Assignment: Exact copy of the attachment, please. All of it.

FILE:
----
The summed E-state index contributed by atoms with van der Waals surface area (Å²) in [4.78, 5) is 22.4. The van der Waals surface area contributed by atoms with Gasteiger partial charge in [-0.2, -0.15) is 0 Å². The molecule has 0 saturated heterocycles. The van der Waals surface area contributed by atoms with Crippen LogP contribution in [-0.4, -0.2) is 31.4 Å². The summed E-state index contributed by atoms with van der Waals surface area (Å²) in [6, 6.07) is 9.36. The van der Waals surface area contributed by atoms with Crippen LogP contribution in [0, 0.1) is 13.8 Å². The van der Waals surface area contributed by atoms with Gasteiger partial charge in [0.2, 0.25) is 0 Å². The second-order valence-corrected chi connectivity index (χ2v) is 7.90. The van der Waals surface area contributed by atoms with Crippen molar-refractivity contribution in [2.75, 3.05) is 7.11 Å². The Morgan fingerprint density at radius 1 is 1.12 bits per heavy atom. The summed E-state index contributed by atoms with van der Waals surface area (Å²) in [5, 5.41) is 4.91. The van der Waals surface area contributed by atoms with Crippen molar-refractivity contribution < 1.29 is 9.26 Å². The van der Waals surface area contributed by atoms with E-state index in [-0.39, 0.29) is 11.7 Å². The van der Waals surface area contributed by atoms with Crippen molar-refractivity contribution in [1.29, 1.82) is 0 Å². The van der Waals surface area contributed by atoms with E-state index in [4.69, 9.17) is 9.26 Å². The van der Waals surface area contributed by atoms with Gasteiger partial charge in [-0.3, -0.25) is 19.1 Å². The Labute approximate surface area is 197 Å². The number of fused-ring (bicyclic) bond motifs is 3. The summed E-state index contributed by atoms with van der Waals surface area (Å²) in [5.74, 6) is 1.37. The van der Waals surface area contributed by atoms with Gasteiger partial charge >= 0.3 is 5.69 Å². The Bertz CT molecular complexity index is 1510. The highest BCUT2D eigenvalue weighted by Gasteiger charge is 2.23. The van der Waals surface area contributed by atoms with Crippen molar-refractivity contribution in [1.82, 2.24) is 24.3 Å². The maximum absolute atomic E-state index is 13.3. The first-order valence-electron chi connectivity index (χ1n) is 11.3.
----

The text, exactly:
The summed E-state index contributed by atoms with van der Waals surface area (Å²) in [4.78, 5) is 22.4. The van der Waals surface area contributed by atoms with Gasteiger partial charge in [-0.2, -0.15) is 0 Å². The molecule has 0 saturated heterocycles. The van der Waals surface area contributed by atoms with Crippen LogP contribution in [-0.4, -0.2) is 31.4 Å². The summed E-state index contributed by atoms with van der Waals surface area (Å²) in [6, 6.07) is 9.36. The van der Waals surface area contributed by atoms with Crippen LogP contribution in [0, 0.1) is 13.8 Å². The van der Waals surface area contributed by atoms with Gasteiger partial charge in [0.2, 0.25) is 0 Å². The second-order valence-corrected chi connectivity index (χ2v) is 7.90. The van der Waals surface area contributed by atoms with Crippen molar-refractivity contribution in [2.75, 3.05) is 7.11 Å². The Morgan fingerprint density at radius 1 is 1.12 bits per heavy atom. The summed E-state index contributed by atoms with van der Waals surface area (Å²) in [5, 5.41) is 4.91. The van der Waals surface area contributed by atoms with Crippen molar-refractivity contribution < 1.29 is 9.26 Å². The van der Waals surface area contributed by atoms with E-state index in [-0.39, 0.29) is 11.7 Å². The van der Waals surface area contributed by atoms with Crippen molar-refractivity contribution in [1.29, 1.82) is 0 Å². The van der Waals surface area contributed by atoms with E-state index in [4.69, 9.17) is 9.26 Å². The van der Waals surface area contributed by atoms with Gasteiger partial charge in [-0.3, -0.25) is 19.1 Å². The Labute approximate surface area is 197 Å². The number of fused-ring (bicyclic) bond motifs is 3. The summed E-state index contributed by atoms with van der Waals surface area (Å²) in [5.74, 6) is 1.37. The van der Waals surface area contributed by atoms with Gasteiger partial charge >= 0.3 is 5.69 Å². The Bertz CT molecular complexity index is 1510. The highest BCUT2D eigenvalue weighted by Gasteiger charge is 2.23. The van der Waals surface area contributed by atoms with Crippen molar-refractivity contribution in [1.82, 2.24) is 24.3 Å². The maximum absolute atomic E-state index is 13.3. The first-order valence-electron chi connectivity index (χ1n) is 11.3.